By Isa Jones
By Mary Willson
By Brian Turk
By Drew AIles
By Taylor Boylston
By Bree Davies
By Emerald O'Brien
"I do not play to musicians," says Dale, whose career is riding high again thanks to Tribal Thunder, the startlingly good HighTone Records album released last year. "I play to the people. I've never taken a lesson in my life, and I can play every instrument there is. I play by ear, but I can fool anybody into thinking I went to some conservatory of music. I create a nonchemical river of sound, and I never know what I'm playing next or how I'm going to play it. I just start ripping and take what I feel from the audience--and it comes. There's no bullshit. If you're not sweating, you're stealing people's money. That's why people feel what I do. In all these years, I've never had one person walk out of a show and say, `Dick Dale's a fake,' or, `He sucks.' One and one is two with Dick Dale. It's not three, like these politicians say. The kids who've been following me around on this tour call my music `Dick Rock,' and they call themselves `Dickheads.' And the reason they do that is because music is an attitude--and man, my whole life has been an attitude, too."
According to the loquacious Mr. Dale, what's been written about him over the years has been largely inaccurate--"because a lot of historians weren't even born when this stuff was going on, or were wearing diapers." These ho-dads have mangled the record, Dale asserts--but he's more than happy to set things straight, in absolutely staggering detail. "If you ask me what time it is," he says, "I'm going to tell you how to build a clock."
The Dale legend began in 1954, when young Dick, a native of Quincy, Massachusetts, moved with his father to Southern California. By the following year he was immersed in the surf culture--"I surfed from sunup to sundown," he recalls --and had co-founded a motorcycle/car club known as the Sultans of Southwest L.A. Just as important, he was a budding musician who had the good fortune to meet Leo Fender, the famed guitar and amplifier designer Dale calls "a genius, like Einstein. He gave me this guitar, a Stratocaster, and said, `Play it, beat the devil out of it, and then tell me what you think.'" Dale thought plenty of this particular Strat; he still plays it today.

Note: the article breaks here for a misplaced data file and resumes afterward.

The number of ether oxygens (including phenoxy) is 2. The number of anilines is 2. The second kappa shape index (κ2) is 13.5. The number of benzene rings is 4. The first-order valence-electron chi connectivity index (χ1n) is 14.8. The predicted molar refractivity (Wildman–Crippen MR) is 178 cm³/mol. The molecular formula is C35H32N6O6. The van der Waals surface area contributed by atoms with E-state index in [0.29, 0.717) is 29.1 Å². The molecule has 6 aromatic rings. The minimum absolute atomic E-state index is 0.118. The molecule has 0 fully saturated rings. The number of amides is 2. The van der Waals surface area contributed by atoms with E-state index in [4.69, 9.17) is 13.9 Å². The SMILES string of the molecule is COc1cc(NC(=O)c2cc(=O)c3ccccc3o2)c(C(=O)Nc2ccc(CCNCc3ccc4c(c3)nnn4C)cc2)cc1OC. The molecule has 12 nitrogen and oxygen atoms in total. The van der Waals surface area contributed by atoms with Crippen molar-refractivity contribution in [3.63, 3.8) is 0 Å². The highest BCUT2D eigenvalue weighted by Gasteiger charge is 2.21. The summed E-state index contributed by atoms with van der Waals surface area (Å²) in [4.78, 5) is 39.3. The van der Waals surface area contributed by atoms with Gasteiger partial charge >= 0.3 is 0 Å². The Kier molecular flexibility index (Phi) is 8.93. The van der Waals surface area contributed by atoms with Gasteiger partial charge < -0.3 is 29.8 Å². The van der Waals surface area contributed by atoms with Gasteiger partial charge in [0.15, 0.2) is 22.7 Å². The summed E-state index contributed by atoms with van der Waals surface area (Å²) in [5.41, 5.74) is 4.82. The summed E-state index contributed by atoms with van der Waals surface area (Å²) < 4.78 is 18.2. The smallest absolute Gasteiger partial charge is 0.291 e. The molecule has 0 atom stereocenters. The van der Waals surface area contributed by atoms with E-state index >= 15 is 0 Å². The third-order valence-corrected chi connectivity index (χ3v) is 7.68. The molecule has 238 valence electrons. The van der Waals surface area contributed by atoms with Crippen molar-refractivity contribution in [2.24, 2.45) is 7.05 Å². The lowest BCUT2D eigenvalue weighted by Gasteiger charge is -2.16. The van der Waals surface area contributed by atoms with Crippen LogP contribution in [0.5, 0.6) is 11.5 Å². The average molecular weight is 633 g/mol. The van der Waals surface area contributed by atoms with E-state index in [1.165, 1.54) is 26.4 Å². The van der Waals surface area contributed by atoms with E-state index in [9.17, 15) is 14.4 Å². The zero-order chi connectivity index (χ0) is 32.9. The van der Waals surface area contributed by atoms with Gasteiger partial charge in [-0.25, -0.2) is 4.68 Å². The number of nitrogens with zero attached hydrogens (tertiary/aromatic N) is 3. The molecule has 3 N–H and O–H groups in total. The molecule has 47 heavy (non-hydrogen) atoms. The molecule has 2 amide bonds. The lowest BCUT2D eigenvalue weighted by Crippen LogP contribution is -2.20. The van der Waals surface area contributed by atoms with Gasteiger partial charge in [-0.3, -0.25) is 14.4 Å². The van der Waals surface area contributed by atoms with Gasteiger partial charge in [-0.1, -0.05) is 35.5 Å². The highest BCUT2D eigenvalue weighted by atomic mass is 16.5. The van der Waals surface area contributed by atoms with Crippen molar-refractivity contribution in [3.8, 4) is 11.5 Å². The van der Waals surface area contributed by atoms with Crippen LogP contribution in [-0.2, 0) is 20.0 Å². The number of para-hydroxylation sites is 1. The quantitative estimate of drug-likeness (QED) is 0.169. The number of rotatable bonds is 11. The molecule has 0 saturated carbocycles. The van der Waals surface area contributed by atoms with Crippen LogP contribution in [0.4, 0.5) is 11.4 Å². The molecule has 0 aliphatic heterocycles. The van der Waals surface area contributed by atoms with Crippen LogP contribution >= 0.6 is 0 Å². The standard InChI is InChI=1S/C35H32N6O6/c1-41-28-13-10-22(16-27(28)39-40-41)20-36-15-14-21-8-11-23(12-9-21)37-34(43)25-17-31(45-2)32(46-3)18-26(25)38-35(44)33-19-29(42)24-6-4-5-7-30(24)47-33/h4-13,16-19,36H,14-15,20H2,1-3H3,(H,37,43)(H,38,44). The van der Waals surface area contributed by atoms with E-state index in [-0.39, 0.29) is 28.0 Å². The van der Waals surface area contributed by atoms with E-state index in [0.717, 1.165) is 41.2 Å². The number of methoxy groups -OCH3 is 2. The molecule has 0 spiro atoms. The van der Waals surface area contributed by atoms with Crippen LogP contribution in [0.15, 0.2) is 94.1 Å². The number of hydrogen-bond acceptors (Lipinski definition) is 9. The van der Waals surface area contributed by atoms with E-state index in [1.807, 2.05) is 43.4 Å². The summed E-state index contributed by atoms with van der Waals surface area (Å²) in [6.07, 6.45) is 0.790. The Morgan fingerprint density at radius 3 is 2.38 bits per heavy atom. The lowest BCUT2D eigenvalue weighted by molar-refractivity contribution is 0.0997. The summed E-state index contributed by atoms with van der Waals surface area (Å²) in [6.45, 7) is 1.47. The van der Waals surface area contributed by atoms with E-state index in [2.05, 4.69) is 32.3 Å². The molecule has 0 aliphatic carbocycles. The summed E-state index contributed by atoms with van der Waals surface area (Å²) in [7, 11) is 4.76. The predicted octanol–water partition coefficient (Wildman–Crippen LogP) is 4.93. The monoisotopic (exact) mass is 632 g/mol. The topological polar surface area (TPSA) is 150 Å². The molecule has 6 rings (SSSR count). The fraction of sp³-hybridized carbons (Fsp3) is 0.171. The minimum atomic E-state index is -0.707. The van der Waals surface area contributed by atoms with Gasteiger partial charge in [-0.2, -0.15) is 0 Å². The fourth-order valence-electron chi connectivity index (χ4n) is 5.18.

When he wasn't hanging ten, Dale was hanging out at the Rinky Dink Ice Cream Parlor in Balboa. "This kid named Billy played the piano there," Dale notes. "His sister and his stepsister, these two long-legged beauties, wore these little leotards and did modern dancing while he played this Jerry Lee Lewis plinkety-plink-type thing that I really enjoyed." Soon, Dale had convinced Billy to let him sit in, and the rocking sounds they made began to attract crowds. The owner of the parlor was so impressed by the increase in business that he raised the group's nightly wage from $6 to $10. When Dale and company asked for $15, however, they were sacked.
Dale was not depressed by this turn of events. He and his father promptly contacted the owners of Balboa's Rendezvous Ballroom, a massive venue (capacity 4,000) that had sat unused, with the exception of high school graduation exercises and similar events, since a failed attempt to revive the big-band era. Although Dale says the city fathers regarded his style of playing as "evil--devil music," he was allowed to rent the ballroom as long as those attending wore ties. "They felt, `If they're dressed up, there won't be any trouble,'" Dale remembers, laughing. "So my dad and I bought a box of ties and handed them out at the door. The first night [May 31, 1958] there were seventeen surfers with ties and bare feet."
From this humble beginning, Dale built a rabid following that filled the Rendezvous night after night to hear his unique guitar sound. "Hank Williams was one of my big influences, so what I was actually doing was playing country music," he claims. "But I was doing it with this ruck-a-tuck beat that I'd developed from listening to [big-band drummer] Gene Krupa. It was this rickety-dickety-dickety-dickety feeling and a bump-bump-bump-bump--that really heavy sound--with the Gene Krupa music-is-sex thing. It just got everybody dancing, doing the jitterbug and the lindy with their petticoats flying. They loved the rhythms that I was playing."
The surf sound Dale pioneered was vastly influential, but he wasn't able to translate it into the kind of fame the Beach Boys, Jan and Dean and the Ventures achieved; his songs "Let's Go Trippin'" and "Miserlou" were popular in the early Sixties among surfing aficionados, but failed to hit the Billboard Top 40. To Dale, the reason is simple: "`Let's Go Trippin'' was so tinny that I smashed it against a wall in frustration when I heard it. Every time I tried to record, I'd get some engineer who'd say, `I can't capture your guitar. It's too big, too heavy, it's bleeding into everything, we're going to have to pad it.' So they'd pad it and it would sound like shit, it was so tinny."